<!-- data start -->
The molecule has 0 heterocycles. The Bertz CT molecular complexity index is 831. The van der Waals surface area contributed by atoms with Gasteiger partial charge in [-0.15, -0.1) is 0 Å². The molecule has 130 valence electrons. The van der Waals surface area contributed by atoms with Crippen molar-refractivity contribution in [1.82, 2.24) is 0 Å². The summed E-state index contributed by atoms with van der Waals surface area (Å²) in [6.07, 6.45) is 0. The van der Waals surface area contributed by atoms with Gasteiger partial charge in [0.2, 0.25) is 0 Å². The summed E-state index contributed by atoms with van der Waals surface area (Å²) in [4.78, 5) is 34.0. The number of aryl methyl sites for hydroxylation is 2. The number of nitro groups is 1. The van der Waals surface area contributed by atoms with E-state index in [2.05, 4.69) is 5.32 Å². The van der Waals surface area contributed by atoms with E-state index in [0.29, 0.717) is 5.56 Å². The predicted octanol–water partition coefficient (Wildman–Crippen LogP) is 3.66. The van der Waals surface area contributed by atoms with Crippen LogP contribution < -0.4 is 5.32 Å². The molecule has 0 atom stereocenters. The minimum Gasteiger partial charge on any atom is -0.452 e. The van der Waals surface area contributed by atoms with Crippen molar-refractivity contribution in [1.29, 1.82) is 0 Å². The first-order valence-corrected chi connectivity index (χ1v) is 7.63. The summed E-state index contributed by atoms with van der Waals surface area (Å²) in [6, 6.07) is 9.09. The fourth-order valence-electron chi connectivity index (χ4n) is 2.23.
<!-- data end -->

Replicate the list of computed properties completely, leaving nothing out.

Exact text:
The molecule has 0 heterocycles. The Bertz CT molecular complexity index is 831. The van der Waals surface area contributed by atoms with Gasteiger partial charge in [-0.15, -0.1) is 0 Å². The molecule has 130 valence electrons. The van der Waals surface area contributed by atoms with Crippen molar-refractivity contribution in [1.82, 2.24) is 0 Å². The summed E-state index contributed by atoms with van der Waals surface area (Å²) in [6.07, 6.45) is 0. The van der Waals surface area contributed by atoms with Gasteiger partial charge in [0.2, 0.25) is 0 Å². The summed E-state index contributed by atoms with van der Waals surface area (Å²) in [4.78, 5) is 34.0. The number of aryl methyl sites for hydroxylation is 2. The number of nitro groups is 1. The van der Waals surface area contributed by atoms with E-state index in [2.05, 4.69) is 5.32 Å². The van der Waals surface area contributed by atoms with E-state index in [0.29, 0.717) is 5.56 Å². The predicted octanol–water partition coefficient (Wildman–Crippen LogP) is 3.66. The van der Waals surface area contributed by atoms with Crippen LogP contribution < -0.4 is 5.32 Å². The molecule has 0 atom stereocenters. The minimum Gasteiger partial charge on any atom is -0.452 e. The van der Waals surface area contributed by atoms with Crippen molar-refractivity contribution in [1.29, 1.82) is 0 Å². The first-order valence-corrected chi connectivity index (χ1v) is 7.63. The summed E-state index contributed by atoms with van der Waals surface area (Å²) in [6, 6.07) is 9.09. The fourth-order valence-electron chi connectivity index (χ4n) is 2.23.